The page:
Elaborating the triumph of love from the human perspective, John prophesies that we will not be abandoned to tyranny, but serve as the anchor for the love that purges violence and selfishness from our nature.
During junior high school, the five children in my family had a brief rebellion. My sister would gather us in the side yard, choked by a rose bush watered by the air conditioner, and pull out a pack of cigarettes.
I never inhaled. I remembered too vividly the presentations in elementary school. Our principal was the friend of a pathologist that came in once a year to show us slides from his autopsies of jaws, lungs and throats of tobacco addicts that had died of cancer.
Cancer is just how you’d expect cells to act if they were selfish. The tumor grows without pause, invading other tissues. Worse, the cells produce chemicals that stimulate blood flow. Capillaries and vessels multiply, provided nutrients to fuel growth. A sac forms around the tumor almost like a womb.
The tobacco industry is also selfish, for decades using glamour advertising to pull youth into addiction. My grandfather was a tobacco salesman, and my mother lost her father, mother and elder brother to cancer. The shadow of the disease on my life does not end there. Just weeks after the birth of my eldest son, my father’s mother died of pancreatic cancer. My father perished from prostate cancer just before New Year of 2016.
Watching family members suffer with the patient’s long, slow slide into death, we might be forgiven for imagining that cancer is a demon. It consumes not only the physical energy of the victim, but also the spiritual strength of care-givers.
We have many treatments for cancer, but none are perfect. Surgery can be used to cut out the diseased tissue. Chemicals and radiation can be used to weaken the tumor. But no treatment restores health to the diseased tissue. Even if the disease is conquered, the patient will be weakened.
Ideally, the sac would be removed, and chemicals sent in to calm the ravenous cells. The body would be restored.
Medical science isn’t that good yet. But God has better methods.
In Revelation chapters 12 through 18, we are told the story of how selfishness infected human civilization. Once it was a spiritual cancer in heaven, but finally it was cast down to the earth. There it raged as the dragon, giving power to tyrants and religious hypocrites to prevent love from conquering the world. The dragon’s feminine partner, the prostitute of Babylon, uses sexual ecstasy to corrupt our romantic partnerships. Lacking experience of love, we cling to ecstasy as a substitute.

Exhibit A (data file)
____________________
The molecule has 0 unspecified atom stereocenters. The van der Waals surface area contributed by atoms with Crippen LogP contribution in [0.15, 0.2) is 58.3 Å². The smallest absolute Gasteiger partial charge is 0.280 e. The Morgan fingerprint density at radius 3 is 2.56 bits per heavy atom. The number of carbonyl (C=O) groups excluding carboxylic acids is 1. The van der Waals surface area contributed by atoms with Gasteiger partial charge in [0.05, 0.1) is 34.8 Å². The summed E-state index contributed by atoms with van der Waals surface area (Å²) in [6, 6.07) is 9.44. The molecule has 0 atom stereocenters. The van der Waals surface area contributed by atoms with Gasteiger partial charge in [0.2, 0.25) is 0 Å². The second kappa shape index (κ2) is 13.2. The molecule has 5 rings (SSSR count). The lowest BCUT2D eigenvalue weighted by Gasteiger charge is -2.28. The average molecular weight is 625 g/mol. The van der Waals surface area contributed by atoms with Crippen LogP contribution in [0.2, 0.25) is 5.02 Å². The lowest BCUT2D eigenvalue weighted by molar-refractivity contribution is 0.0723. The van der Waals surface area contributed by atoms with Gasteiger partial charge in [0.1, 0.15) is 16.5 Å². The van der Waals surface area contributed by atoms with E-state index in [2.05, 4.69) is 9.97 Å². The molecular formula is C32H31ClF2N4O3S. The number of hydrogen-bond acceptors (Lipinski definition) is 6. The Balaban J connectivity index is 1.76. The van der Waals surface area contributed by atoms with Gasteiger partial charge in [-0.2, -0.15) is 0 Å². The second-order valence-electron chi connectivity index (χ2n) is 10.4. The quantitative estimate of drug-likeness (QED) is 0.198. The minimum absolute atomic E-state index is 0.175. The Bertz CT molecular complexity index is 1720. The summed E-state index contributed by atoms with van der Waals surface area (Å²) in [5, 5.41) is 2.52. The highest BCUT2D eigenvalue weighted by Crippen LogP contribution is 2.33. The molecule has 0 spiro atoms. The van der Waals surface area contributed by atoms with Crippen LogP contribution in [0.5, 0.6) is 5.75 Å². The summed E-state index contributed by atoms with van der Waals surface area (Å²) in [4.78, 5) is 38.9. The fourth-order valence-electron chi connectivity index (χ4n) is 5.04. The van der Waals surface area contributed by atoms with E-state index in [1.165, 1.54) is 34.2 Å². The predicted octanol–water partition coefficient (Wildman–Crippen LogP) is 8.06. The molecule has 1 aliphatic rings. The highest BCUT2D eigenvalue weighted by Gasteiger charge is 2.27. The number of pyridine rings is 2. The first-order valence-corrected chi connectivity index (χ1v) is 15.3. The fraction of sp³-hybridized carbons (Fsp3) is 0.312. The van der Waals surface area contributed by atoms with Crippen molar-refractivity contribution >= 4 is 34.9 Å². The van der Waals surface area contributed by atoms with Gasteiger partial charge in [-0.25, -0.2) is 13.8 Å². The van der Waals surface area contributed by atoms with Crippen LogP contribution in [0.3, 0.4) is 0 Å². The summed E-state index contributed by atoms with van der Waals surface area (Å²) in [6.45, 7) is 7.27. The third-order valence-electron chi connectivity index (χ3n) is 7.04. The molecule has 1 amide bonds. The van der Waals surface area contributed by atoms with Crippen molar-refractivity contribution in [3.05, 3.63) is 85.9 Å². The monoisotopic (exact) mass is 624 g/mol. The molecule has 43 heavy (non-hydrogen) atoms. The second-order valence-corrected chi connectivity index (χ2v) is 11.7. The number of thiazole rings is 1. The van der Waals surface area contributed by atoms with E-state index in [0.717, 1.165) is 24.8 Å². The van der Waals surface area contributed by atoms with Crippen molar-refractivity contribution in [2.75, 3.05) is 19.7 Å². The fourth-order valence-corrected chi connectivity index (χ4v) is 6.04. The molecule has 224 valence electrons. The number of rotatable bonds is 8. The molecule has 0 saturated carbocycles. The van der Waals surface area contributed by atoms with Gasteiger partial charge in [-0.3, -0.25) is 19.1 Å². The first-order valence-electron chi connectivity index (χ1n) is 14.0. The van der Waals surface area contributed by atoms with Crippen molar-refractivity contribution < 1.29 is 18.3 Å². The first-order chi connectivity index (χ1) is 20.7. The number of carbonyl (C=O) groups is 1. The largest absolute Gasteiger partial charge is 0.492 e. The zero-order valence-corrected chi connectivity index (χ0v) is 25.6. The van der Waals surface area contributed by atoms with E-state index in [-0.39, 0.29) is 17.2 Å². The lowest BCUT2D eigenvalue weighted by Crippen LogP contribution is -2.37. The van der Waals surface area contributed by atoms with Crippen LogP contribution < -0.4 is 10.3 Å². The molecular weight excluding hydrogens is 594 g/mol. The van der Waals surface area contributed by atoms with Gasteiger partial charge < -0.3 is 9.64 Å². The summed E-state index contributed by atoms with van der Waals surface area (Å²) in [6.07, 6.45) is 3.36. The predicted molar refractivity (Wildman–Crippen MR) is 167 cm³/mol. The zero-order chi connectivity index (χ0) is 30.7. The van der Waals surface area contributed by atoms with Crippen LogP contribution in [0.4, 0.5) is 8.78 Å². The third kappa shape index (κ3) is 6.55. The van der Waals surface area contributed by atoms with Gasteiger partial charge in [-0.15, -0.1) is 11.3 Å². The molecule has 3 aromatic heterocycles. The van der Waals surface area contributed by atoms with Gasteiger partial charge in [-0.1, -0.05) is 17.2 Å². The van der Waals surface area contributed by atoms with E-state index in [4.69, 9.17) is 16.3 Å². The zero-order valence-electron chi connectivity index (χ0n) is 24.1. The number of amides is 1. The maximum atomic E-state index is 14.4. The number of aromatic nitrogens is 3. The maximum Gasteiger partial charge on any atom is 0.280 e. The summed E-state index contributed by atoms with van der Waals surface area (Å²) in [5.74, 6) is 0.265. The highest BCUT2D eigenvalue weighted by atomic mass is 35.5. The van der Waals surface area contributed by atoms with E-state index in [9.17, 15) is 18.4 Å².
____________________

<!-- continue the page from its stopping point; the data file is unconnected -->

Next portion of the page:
But the Most High and his angels in heaven have not abandoned us. They could use great power to destroy the dragon, much as a surgeon or radiation therapist might, but as explained by Peter:
The Lord is not slow in keeping his promise, as some understand slowness. His is patient with you, not wanting anyone to perish, but everyone to come to repentance.
[NIV 2 Peter 3:9]
The Bible explains how the Most High prepared us to attain the freedom gained in repentance. In offering Isaac as a sacrifice for the sins of humanity, the faith of Abraham founded a nation “as numerous as the stars in the sky and as the sand on the seashore. [NIV Gen. 22:17]” That promise was realized in Jesus’s surrender to love on the cross, and preserved in us through the Sacred Mother.
In opposition to love is the culture of violence established by the dragon, and preserved through the adultery of MYSTERY. Violence corrupts the masculine capacity to create by focusing it on weapons for war. In females, adultery corrupts the sacred vessel of the womb. Intended to stand guard over virtue as it binds to flesh, a corrupted womb attaches evil spirits to a woman’s consorts and children.